I also will throw out op. 14, either one. I recently heard the first sonata of that opus completely butchered by an unfortunately unconfident girl at my school, but if pulled off correctly it would be tremendous. I personally favor the second one, however, and I really don't think anyone could be bored at all by any of its three movements--plus, it's easy but not too easy! A great Beethoven introduction, I'm sure.

And there is always op. 27 no. 1, which was my own first sonata. That could be a little tricky--it took me close to a year (but at the time I was 50x crappier than I am now, and I'm sure you're not nearly as bad as I was then)--but it's certainly rewarding.

Offline Rach3

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Re: Beethoven sonatas
«Reply #9 on: May 18, 2005, 04:35:37 AM »
Quote
How about op. 26? That, to me, is one of Beethoven's most interesting early piano works (well, I'm sure many would agree as well).

op. 26 is hard - the variations are much harder than op. 2/3, for instance. Absolutely beautiful, though.

-Rach3
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Offline BoliverAllmon

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Re: Beethoven sonatas
«Reply #10 on: May 18, 2005, 05:22:48 AM »
what r u currently workin on? 

Chopin's first waltz in Eb.
bach prelude and fugue in d min. book1
Shostakovich prelude and fugue 15.
and then the sonata.

I need to learn all of this stuff up to competition standards by Nov. I am pretty confident that I can do it, but I have a tendency to bite off too much and never get to perform when or how I want to. I am trying to avoid that this time.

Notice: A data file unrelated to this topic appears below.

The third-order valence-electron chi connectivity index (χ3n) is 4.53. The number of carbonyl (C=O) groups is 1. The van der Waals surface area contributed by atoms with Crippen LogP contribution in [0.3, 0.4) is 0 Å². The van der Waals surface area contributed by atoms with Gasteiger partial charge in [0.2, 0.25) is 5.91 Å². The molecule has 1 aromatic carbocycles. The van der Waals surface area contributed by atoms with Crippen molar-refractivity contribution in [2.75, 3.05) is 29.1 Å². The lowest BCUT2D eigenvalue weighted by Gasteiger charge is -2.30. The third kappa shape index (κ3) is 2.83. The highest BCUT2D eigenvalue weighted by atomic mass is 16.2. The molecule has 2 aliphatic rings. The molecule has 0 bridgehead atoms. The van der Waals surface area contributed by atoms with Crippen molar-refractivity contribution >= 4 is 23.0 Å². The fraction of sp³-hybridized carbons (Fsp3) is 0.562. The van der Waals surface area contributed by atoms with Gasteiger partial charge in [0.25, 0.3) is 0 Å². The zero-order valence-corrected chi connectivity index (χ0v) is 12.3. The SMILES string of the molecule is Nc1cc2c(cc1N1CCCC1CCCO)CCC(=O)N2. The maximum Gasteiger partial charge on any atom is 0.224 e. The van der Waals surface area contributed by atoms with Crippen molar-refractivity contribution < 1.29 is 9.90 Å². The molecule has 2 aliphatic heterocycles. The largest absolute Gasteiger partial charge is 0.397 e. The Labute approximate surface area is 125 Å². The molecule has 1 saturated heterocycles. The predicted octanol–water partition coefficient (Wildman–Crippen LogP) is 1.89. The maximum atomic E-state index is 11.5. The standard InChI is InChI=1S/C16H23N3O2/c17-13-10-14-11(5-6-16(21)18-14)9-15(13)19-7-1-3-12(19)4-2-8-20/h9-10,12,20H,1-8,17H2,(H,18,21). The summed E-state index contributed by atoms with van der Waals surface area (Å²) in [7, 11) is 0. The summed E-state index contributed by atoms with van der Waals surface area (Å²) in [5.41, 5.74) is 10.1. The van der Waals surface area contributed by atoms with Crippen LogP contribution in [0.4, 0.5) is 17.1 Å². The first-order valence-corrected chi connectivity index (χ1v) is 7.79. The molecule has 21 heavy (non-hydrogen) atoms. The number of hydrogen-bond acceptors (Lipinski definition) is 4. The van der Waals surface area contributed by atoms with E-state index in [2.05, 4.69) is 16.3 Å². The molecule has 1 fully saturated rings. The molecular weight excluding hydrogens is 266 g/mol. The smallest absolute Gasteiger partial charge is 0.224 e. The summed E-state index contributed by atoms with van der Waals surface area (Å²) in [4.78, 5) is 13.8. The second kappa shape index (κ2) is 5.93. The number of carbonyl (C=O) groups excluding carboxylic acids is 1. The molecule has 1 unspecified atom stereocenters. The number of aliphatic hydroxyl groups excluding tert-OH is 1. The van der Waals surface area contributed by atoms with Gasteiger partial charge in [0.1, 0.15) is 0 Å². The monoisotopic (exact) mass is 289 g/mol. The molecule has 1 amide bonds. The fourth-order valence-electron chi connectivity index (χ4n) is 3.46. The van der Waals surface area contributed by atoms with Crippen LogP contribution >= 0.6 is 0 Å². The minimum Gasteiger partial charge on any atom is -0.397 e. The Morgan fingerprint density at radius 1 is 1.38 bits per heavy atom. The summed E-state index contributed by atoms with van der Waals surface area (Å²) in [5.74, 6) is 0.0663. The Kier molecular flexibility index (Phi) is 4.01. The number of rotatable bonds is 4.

boliver

Offline paris

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Re: Beethoven sonatas
«Reply #11 on: May 18, 2005, 10:57:02 AM »
you have plenty of time until november  ;)

i were you, i'd go for it. since i'm not...you'll have to make decision  :)   

wish you luck with it!
Critics! If one would be a critic, one should begin with self-criticism !
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Offline BoliverAllmon

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Re: Beethoven sonatas
«Reply #12 on: May 18, 2005, 02:28:43 PM »
you have plenty of time until november  ;)

i were you, i'd go for it. since i'm not...you'll have to make decision  :)   

wish you luck with it!

go for which one?

Offline BoliverAllmon

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Re: Beethoven sonatas
«Reply #13 on: May 18, 2005, 03:07:46 PM »
I listened to the pastoral today and have to admit that I think it is a better sonata than 10/1.  I think it will all come down to my teacher's decision.

boliver

Offline paris

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Re: Beethoven sonatas
«Reply #14 on: May 18, 2005, 07:03:56 PM »
i meant op.2 n.3
Critics! If one would be a critic, one should begin with self-criticism !
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Offline BoliverAllmon

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Re: Beethoven sonatas
«Reply #15 on: May 18, 2005, 08:18:59 PM »
i meant op.2 n.3

really think I have time?

Offline dancingfingers

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Re: Beethoven sonatas
«Reply #16 on: May 20, 2005, 07:07:27 AM »
2/3 is pretty damn difficult; I spent over a year on it. You have an easier time with a less large scale/virtuosic work.

What about 2/1? That's a great sonata, though the last movement is something of a challenge. Or 10/2-- it's often neglected, but really a fun, delightful piece.

At any rate, good luck to you!

Offline paris

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Re: Beethoven sonatas
«Reply #17 on: May 20, 2005, 08:54:28 AM »
really think I have time?

from my point of view i think you can make it.

but i don't know you, i've never heard your playing, i don't know your practising habits...i think you should talk with your teacher.

there is big difference between op.10/1  and op.2/3. , the second one is a lot harder. you have to be aware of all difficulties in this sonata, musical and tehnical.

if you're willing to spend time learning and polishing it, just go for it  :)